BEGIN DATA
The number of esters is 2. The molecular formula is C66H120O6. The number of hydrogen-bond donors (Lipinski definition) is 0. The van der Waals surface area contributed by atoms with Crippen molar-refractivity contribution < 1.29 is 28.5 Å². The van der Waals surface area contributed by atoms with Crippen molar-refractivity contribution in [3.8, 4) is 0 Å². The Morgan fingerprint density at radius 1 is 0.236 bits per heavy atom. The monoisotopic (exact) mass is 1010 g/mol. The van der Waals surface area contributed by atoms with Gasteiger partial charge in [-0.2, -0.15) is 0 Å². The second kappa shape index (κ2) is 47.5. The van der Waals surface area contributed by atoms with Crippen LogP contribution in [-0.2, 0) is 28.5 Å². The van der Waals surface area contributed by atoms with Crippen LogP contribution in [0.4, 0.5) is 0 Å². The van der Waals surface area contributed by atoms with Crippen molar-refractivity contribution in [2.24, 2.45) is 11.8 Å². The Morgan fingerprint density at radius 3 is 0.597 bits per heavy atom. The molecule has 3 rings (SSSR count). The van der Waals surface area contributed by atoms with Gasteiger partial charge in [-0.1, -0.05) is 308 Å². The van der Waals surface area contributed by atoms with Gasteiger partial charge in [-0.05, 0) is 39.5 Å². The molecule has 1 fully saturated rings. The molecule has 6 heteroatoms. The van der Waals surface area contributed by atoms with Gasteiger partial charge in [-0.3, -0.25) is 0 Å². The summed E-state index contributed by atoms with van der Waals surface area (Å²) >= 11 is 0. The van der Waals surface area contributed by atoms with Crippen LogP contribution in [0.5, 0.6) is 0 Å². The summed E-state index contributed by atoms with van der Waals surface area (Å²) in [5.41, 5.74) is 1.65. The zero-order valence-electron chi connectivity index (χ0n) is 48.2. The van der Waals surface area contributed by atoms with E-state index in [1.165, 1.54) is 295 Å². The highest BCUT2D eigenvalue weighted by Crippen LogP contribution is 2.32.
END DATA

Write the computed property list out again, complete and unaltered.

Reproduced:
The number of esters is 2. The molecular formula is C66H120O6. The number of hydrogen-bond donors (Lipinski definition) is 0. The van der Waals surface area contributed by atoms with Crippen molar-refractivity contribution < 1.29 is 28.5 Å². The van der Waals surface area contributed by atoms with Crippen molar-refractivity contribution in [3.8, 4) is 0 Å². The Morgan fingerprint density at radius 1 is 0.236 bits per heavy atom. The monoisotopic (exact) mass is 1010 g/mol. The van der Waals surface area contributed by atoms with Gasteiger partial charge in [-0.2, -0.15) is 0 Å². The second kappa shape index (κ2) is 47.5. The van der Waals surface area contributed by atoms with Crippen LogP contribution in [-0.2, 0) is 28.5 Å². The van der Waals surface area contributed by atoms with Crippen LogP contribution in [0.4, 0.5) is 0 Å². The van der Waals surface area contributed by atoms with Crippen molar-refractivity contribution in [2.24, 2.45) is 11.8 Å². The Morgan fingerprint density at radius 3 is 0.597 bits per heavy atom. The molecule has 3 rings (SSSR count). The van der Waals surface area contributed by atoms with Gasteiger partial charge in [-0.1, -0.05) is 308 Å². The van der Waals surface area contributed by atoms with Gasteiger partial charge in [-0.05, 0) is 39.5 Å². The molecule has 1 fully saturated rings. The molecule has 6 heteroatoms. The van der Waals surface area contributed by atoms with Gasteiger partial charge in [-0.3, -0.25) is 0 Å². The summed E-state index contributed by atoms with van der Waals surface area (Å²) >= 11 is 0. The van der Waals surface area contributed by atoms with Crippen LogP contribution in [0.5, 0.6) is 0 Å². The summed E-state index contributed by atoms with van der Waals surface area (Å²) in [5.41, 5.74) is 1.65. The zero-order valence-electron chi connectivity index (χ0n) is 48.2. The van der Waals surface area contributed by atoms with E-state index in [1.165, 1.54) is 295 Å². The highest BCUT2D eigenvalue weighted by Crippen LogP contribution is 2.32.